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>> reporter: hey, look at you, you got to big! youssif has grown in numerous ways. he has been a hero for many over the years. superman is his. >> i have a project in my english class. and so each person got to choose one super hero. >> reporter: do you identify with him? >> yeah. >> reporter: in what sense? >> i try to fit in for everyone. >> reporter: is that hard for you? >> not really. >> reporter: he was 4 years old when masked men attacked him outside his baghdad home. we reported his story. the outpouring of support came from across the globe. and youssif and his family ended up in los angeles. where his parents heard their son laugh and sh reek for the first time in mondaths, moving s mother to tears.
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he has undergone multiple surgeries. the peopmemory all but erased. >> reporter: you say you don't remember that much about baghdad. >> i don't, only my grandparents. >> reporter:' like any other teen, obsessed with soccer, has loads of friends and still wants to become a doctor to help others. but he knows he may not see his homeland in his lifetime. you've been following the news about what's happening in iraq with isis and -- >> i feel really bad for all the people. and all those kids and stuff. it's like those terrorists aren't muslims. they're just extremists. >> reporter: we still can't disclose his father's identity. for the security of the family back in iraq. >> i'm trying not to read and see what's going on. because whatever i see is sad there. everything is just sad. >> reporter: and life as a refugee is never easy. he has only been able to find a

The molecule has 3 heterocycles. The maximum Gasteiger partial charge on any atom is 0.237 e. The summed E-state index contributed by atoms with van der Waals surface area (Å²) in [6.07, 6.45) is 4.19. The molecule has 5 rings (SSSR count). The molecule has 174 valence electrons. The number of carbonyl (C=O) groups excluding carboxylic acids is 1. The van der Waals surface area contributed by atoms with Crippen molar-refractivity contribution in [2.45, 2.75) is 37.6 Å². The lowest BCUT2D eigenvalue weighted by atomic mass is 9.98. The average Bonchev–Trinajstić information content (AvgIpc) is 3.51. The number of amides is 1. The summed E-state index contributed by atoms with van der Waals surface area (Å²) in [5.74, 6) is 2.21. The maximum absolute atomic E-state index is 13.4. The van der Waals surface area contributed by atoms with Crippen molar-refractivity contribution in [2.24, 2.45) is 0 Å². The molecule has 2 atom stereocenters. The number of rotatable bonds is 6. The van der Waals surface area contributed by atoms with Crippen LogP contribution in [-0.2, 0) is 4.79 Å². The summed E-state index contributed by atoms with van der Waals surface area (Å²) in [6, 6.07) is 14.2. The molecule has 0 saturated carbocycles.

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part-time job and is looking for more work. >> at the same time, as you see, like so many people looking for job. it's not only me. >> reporter: they're all profoundly aware that they are fortunate to have survived and escaped the war zone, thanks to the kindness of strangers who continue to finance youssif's medical care. >> i am one step closer to the finish line. >> reporter: you're starting high school. >> yeah. i'm really excited, too. >> reporter: arwa damon, los angeles. >> how about youssif. my goodness. if you'd like to help youssif and his family, we have set up a go fund me page. you can find the address on arwa dam damon's twitter page at arwa damon cnn. still have goose bumps from that story.